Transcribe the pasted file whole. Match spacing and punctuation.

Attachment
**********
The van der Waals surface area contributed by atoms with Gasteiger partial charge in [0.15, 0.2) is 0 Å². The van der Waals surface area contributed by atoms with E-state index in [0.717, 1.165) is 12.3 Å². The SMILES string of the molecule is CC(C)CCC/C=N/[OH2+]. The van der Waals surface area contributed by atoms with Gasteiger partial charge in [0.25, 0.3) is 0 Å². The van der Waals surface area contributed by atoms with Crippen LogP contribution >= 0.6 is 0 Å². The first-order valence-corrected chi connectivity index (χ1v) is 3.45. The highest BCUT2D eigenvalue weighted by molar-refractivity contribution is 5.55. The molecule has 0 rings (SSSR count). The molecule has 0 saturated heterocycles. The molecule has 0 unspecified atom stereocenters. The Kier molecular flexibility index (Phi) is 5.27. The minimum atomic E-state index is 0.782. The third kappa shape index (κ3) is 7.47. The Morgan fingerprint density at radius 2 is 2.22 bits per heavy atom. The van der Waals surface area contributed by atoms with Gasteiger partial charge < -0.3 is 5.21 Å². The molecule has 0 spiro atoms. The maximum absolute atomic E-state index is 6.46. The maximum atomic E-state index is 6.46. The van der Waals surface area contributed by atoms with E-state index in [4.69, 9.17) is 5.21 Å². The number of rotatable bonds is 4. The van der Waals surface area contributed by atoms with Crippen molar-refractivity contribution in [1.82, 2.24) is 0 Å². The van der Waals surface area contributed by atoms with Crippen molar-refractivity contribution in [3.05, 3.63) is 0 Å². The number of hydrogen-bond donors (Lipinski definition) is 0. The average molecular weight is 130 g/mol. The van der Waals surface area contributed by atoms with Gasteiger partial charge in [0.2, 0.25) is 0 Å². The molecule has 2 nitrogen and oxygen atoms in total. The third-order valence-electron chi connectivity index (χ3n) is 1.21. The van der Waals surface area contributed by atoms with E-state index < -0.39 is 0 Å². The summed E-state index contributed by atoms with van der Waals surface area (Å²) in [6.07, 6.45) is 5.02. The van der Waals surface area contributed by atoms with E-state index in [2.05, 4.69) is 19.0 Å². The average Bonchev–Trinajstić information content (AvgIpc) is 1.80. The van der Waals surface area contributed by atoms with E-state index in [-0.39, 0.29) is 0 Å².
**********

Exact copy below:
The van der Waals surface area contributed by atoms with Gasteiger partial charge in [0.15, 0.2) is 0 Å². The van der Waals surface area contributed by atoms with E-state index in [0.717, 1.165) is 12.3 Å². The SMILES string of the molecule is CC(C)CCC/C=N/[OH2+]. The van der Waals surface area contributed by atoms with Gasteiger partial charge in [0.25, 0.3) is 0 Å². The van der Waals surface area contributed by atoms with Crippen LogP contribution >= 0.6 is 0 Å². The first-order valence-corrected chi connectivity index (χ1v) is 3.45. The highest BCUT2D eigenvalue weighted by molar-refractivity contribution is 5.55. The molecule has 0 rings (SSSR count). The molecule has 0 saturated heterocycles. The molecule has 0 unspecified atom stereocenters. The Kier molecular flexibility index (Phi) is 5.27. The minimum atomic E-state index is 0.782. The third kappa shape index (κ3) is 7.47. The Morgan fingerprint density at radius 2 is 2.22 bits per heavy atom. The van der Waals surface area contributed by atoms with Gasteiger partial charge < -0.3 is 5.21 Å². The molecule has 0 spiro atoms. The maximum absolute atomic E-state index is 6.46. The maximum atomic E-state index is 6.46. The van der Waals surface area contributed by atoms with E-state index in [4.69, 9.17) is 5.21 Å². The number of rotatable bonds is 4. The van der Waals surface area contributed by atoms with Crippen molar-refractivity contribution in [1.82, 2.24) is 0 Å². The van der Waals surface area contributed by atoms with Crippen molar-refractivity contribution in [3.05, 3.63) is 0 Å². The number of hydrogen-bond donors (Lipinski definition) is 0. The average molecular weight is 130 g/mol. The van der Waals surface area contributed by atoms with Gasteiger partial charge in [0.2, 0.25) is 0 Å². The molecule has 2 nitrogen and oxygen atoms in total. The third-order valence-electron chi connectivity index (χ3n) is 1.21. The van der Waals surface area contributed by atoms with E-state index < -0.39 is 0 Å². The summed E-state index contributed by atoms with van der Waals surface area (Å²) in [6.07, 6.45) is 5.02. The van der Waals surface area contributed by atoms with E-state index in [2.05, 4.69) is 19.0 Å². The average Bonchev–Trinajstić information content (AvgIpc) is 1.80. The van der Waals surface area contributed by atoms with E-state index in [-0.39, 0.29) is 0 Å².